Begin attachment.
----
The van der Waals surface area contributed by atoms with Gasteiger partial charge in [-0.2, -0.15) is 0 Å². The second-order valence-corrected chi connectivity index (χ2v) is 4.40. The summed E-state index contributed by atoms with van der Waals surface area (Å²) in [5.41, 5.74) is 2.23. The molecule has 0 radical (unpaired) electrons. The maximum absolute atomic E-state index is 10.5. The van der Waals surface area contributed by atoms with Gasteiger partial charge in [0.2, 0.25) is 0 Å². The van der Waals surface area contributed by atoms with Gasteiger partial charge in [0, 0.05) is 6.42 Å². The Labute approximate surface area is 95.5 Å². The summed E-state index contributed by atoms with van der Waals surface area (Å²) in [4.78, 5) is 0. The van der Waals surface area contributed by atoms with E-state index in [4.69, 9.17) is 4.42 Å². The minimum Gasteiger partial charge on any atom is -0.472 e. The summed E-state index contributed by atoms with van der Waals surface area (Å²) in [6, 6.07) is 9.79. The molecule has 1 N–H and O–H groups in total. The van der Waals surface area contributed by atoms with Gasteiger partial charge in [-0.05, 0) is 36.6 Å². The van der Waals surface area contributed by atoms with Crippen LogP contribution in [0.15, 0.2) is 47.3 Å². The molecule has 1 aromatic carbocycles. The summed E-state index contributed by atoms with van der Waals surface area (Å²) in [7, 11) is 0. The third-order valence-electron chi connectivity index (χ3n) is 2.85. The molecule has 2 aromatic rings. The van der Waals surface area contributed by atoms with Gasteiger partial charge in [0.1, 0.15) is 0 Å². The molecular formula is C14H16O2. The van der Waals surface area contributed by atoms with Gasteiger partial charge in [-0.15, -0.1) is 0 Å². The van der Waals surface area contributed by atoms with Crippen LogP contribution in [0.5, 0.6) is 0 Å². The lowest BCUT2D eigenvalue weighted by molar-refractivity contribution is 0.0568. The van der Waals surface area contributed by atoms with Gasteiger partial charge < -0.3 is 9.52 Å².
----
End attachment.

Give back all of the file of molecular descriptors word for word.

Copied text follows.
The van der Waals surface area contributed by atoms with Gasteiger partial charge in [-0.2, -0.15) is 0 Å². The second-order valence-corrected chi connectivity index (χ2v) is 4.40. The summed E-state index contributed by atoms with van der Waals surface area (Å²) in [5.41, 5.74) is 2.23. The molecule has 0 radical (unpaired) electrons. The maximum absolute atomic E-state index is 10.5. The van der Waals surface area contributed by atoms with Gasteiger partial charge in [0.2, 0.25) is 0 Å². The van der Waals surface area contributed by atoms with Gasteiger partial charge in [0, 0.05) is 6.42 Å². The Labute approximate surface area is 95.5 Å². The summed E-state index contributed by atoms with van der Waals surface area (Å²) in [4.78, 5) is 0. The van der Waals surface area contributed by atoms with E-state index in [4.69, 9.17) is 4.42 Å². The minimum Gasteiger partial charge on any atom is -0.472 e. The summed E-state index contributed by atoms with van der Waals surface area (Å²) in [6, 6.07) is 9.79. The molecule has 1 N–H and O–H groups in total. The van der Waals surface area contributed by atoms with Gasteiger partial charge in [-0.05, 0) is 36.6 Å². The van der Waals surface area contributed by atoms with Crippen LogP contribution in [0.15, 0.2) is 47.3 Å². The molecule has 1 aromatic carbocycles. The summed E-state index contributed by atoms with van der Waals surface area (Å²) in [7, 11) is 0. The third-order valence-electron chi connectivity index (χ3n) is 2.85. The molecule has 2 aromatic rings. The van der Waals surface area contributed by atoms with Gasteiger partial charge in [0.1, 0.15) is 0 Å². The molecular formula is C14H16O2. The van der Waals surface area contributed by atoms with Gasteiger partial charge in [-0.15, -0.1) is 0 Å². The van der Waals surface area contributed by atoms with Crippen LogP contribution in [0.5, 0.6) is 0 Å². The lowest BCUT2D eigenvalue weighted by molar-refractivity contribution is 0.0568. The van der Waals surface area contributed by atoms with Gasteiger partial charge < -0.3 is 9.52 Å².